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The trade dispute between the US and China has dominated the news ever since US President Donald Trump announced his new doctrine of creating a “level playing field” in Davos earlier this year. Yet after months of aggressive rhetoric recently followed by actions (imposition of tariffs), the first positive signs coming out of the trade dispute are now starting to emerge.
Without any big governmental noise, two foreign companies have now quietly been allowed a level of access to the Chinese market to an extent that has never been witnessed before. Within a week Tesla, a US company, and BMW, the German luxury car manufacturer, announced that they would build plants in China without needing a Chinese majority partner. This is a first in Chinese business history, since foreign companies were – until now – required to team up with a local partner. In the past, this partnership would take the form of a joint venture where the foreign company was capped since it could not hold a majority stake.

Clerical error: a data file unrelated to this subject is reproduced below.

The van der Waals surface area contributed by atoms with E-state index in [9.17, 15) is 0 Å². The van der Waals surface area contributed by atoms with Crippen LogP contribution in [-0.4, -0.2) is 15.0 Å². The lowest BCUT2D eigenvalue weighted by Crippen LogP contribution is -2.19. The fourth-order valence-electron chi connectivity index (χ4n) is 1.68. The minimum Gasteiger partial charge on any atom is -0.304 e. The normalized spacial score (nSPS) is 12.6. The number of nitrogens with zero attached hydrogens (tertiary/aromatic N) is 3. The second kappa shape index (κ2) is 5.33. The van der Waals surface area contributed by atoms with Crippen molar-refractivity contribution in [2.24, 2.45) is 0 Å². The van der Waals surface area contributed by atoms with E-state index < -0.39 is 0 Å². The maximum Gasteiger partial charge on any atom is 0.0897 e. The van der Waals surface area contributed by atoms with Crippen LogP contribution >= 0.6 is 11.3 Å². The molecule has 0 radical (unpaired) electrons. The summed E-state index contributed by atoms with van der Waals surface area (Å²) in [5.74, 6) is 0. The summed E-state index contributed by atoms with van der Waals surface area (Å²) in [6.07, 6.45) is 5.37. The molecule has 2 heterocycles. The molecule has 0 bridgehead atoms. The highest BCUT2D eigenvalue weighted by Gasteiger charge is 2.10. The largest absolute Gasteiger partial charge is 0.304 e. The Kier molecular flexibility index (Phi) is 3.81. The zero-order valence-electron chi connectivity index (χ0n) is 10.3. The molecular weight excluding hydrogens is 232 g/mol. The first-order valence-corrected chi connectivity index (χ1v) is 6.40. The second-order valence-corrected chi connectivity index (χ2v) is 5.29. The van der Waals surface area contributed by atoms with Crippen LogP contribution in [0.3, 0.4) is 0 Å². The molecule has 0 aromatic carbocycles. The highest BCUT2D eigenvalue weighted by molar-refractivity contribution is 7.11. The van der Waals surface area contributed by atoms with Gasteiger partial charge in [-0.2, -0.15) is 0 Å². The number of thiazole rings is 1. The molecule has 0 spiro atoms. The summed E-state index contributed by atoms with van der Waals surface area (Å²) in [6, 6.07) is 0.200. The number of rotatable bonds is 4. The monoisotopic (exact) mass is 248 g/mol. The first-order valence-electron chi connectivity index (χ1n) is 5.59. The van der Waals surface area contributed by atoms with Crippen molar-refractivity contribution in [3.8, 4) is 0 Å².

These developments are a direct consequence of the trade dispute:
Whilst it is very early days and last week’s events are just small steps in the right direction, they suggest that China is not interested in embarking on a full blown trade war. Moreover, they also indicate that, despite all the controversy it has generated, the new US doctrine of creating a more level playing field based on reciprocal trade might have helped to further open the world’s second largest economy to foreigners.
The CIO Weekly Thoughts focus and reflect on key topics which caught Lars Kalbreier's attention during the week. It is basically a free expression of opinion to trigger healthy debates amongst readers and by no means intended to be neither a strategy review nor a buy or sell recommendation.